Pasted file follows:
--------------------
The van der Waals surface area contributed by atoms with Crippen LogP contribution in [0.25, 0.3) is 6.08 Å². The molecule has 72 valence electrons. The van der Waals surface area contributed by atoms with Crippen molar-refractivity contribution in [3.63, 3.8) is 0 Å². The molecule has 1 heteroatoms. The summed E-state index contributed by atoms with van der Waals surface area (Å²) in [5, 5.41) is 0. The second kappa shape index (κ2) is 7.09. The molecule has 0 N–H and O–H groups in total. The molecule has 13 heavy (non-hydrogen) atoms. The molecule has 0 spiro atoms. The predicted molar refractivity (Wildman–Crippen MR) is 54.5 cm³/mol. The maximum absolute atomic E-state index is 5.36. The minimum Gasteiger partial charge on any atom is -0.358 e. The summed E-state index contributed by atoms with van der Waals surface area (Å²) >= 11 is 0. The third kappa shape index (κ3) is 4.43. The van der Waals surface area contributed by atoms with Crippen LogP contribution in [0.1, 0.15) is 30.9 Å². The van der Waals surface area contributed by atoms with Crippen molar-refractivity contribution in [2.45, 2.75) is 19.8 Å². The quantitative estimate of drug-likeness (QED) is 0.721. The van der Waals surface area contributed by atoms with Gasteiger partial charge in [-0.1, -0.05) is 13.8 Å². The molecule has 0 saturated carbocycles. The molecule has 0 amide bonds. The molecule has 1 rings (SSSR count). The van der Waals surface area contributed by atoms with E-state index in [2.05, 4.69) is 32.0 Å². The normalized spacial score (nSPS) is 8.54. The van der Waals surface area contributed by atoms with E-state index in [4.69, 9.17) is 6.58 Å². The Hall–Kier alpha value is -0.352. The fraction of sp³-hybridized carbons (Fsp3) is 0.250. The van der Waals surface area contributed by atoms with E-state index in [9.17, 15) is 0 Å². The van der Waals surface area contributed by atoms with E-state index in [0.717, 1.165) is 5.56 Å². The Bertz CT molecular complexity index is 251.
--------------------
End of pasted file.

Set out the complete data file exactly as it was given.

The van der Waals surface area contributed by atoms with Crippen LogP contribution in [0.25, 0.3) is 6.08 Å². The molecule has 72 valence electrons. The van der Waals surface area contributed by atoms with Crippen molar-refractivity contribution in [3.63, 3.8) is 0 Å². The molecule has 1 heteroatoms. The summed E-state index contributed by atoms with van der Waals surface area (Å²) in [5, 5.41) is 0. The second kappa shape index (κ2) is 7.09. The molecule has 0 N–H and O–H groups in total. The molecule has 13 heavy (non-hydrogen) atoms. The molecule has 0 spiro atoms. The predicted molar refractivity (Wildman–Crippen MR) is 54.5 cm³/mol. The maximum absolute atomic E-state index is 5.36. The minimum Gasteiger partial charge on any atom is -0.358 e. The summed E-state index contributed by atoms with van der Waals surface area (Å²) >= 11 is 0. The third kappa shape index (κ3) is 4.43. The van der Waals surface area contributed by atoms with Crippen LogP contribution in [0.1, 0.15) is 30.9 Å². The van der Waals surface area contributed by atoms with Crippen molar-refractivity contribution in [2.45, 2.75) is 19.8 Å². The quantitative estimate of drug-likeness (QED) is 0.721. The van der Waals surface area contributed by atoms with Gasteiger partial charge in [-0.1, -0.05) is 13.8 Å². The molecule has 0 saturated carbocycles. The molecule has 0 amide bonds. The molecule has 1 rings (SSSR count). The van der Waals surface area contributed by atoms with E-state index in [2.05, 4.69) is 32.0 Å². The normalized spacial score (nSPS) is 8.54. The van der Waals surface area contributed by atoms with E-state index in [4.69, 9.17) is 6.58 Å². The Hall–Kier alpha value is -0.352. The fraction of sp³-hybridized carbons (Fsp3) is 0.250. The van der Waals surface area contributed by atoms with E-state index in [9.17, 15) is 0 Å². The van der Waals surface area contributed by atoms with E-state index in [0.717, 1.165) is 5.56 Å². The Bertz CT molecular complexity index is 251.